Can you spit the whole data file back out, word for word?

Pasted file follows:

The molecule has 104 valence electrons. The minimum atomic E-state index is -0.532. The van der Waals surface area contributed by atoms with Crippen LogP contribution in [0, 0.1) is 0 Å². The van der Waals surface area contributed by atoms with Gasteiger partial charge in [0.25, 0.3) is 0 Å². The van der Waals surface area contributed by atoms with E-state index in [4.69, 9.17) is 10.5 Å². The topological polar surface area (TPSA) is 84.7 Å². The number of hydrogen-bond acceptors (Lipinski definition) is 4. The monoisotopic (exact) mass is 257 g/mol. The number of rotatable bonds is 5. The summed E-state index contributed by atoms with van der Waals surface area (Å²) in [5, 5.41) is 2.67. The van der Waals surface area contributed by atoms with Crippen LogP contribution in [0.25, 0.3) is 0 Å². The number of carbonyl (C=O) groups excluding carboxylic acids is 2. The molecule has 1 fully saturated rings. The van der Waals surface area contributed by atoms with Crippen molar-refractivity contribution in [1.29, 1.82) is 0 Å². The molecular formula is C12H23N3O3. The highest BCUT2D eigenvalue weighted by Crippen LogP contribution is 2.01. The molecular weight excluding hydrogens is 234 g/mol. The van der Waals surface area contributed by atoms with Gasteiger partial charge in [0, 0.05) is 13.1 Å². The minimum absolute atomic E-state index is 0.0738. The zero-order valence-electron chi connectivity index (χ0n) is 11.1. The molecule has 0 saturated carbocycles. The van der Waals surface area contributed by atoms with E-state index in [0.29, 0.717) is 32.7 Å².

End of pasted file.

The molecule has 104 valence electrons. The minimum atomic E-state index is -0.532. The van der Waals surface area contributed by atoms with Crippen LogP contribution in [0, 0.1) is 0 Å². The van der Waals surface area contributed by atoms with Gasteiger partial charge in [0.25, 0.3) is 0 Å². The van der Waals surface area contributed by atoms with E-state index in [4.69, 9.17) is 10.5 Å². The topological polar surface area (TPSA) is 84.7 Å². The number of hydrogen-bond acceptors (Lipinski definition) is 4. The monoisotopic (exact) mass is 257 g/mol. The number of rotatable bonds is 5. The summed E-state index contributed by atoms with van der Waals surface area (Å²) in [5, 5.41) is 2.67. The van der Waals surface area contributed by atoms with Crippen LogP contribution in [0.25, 0.3) is 0 Å². The number of carbonyl (C=O) groups excluding carboxylic acids is 2. The molecule has 1 fully saturated rings. The van der Waals surface area contributed by atoms with Crippen molar-refractivity contribution in [1.29, 1.82) is 0 Å². The molecular formula is C12H23N3O3. The highest BCUT2D eigenvalue weighted by Crippen LogP contribution is 2.01. The molecular weight excluding hydrogens is 234 g/mol. The van der Waals surface area contributed by atoms with Gasteiger partial charge in [0, 0.05) is 13.1 Å². The minimum absolute atomic E-state index is 0.0738. The zero-order valence-electron chi connectivity index (χ0n) is 11.1. The molecule has 0 saturated carbocycles. The van der Waals surface area contributed by atoms with E-state index in [0.29, 0.717) is 32.7 Å².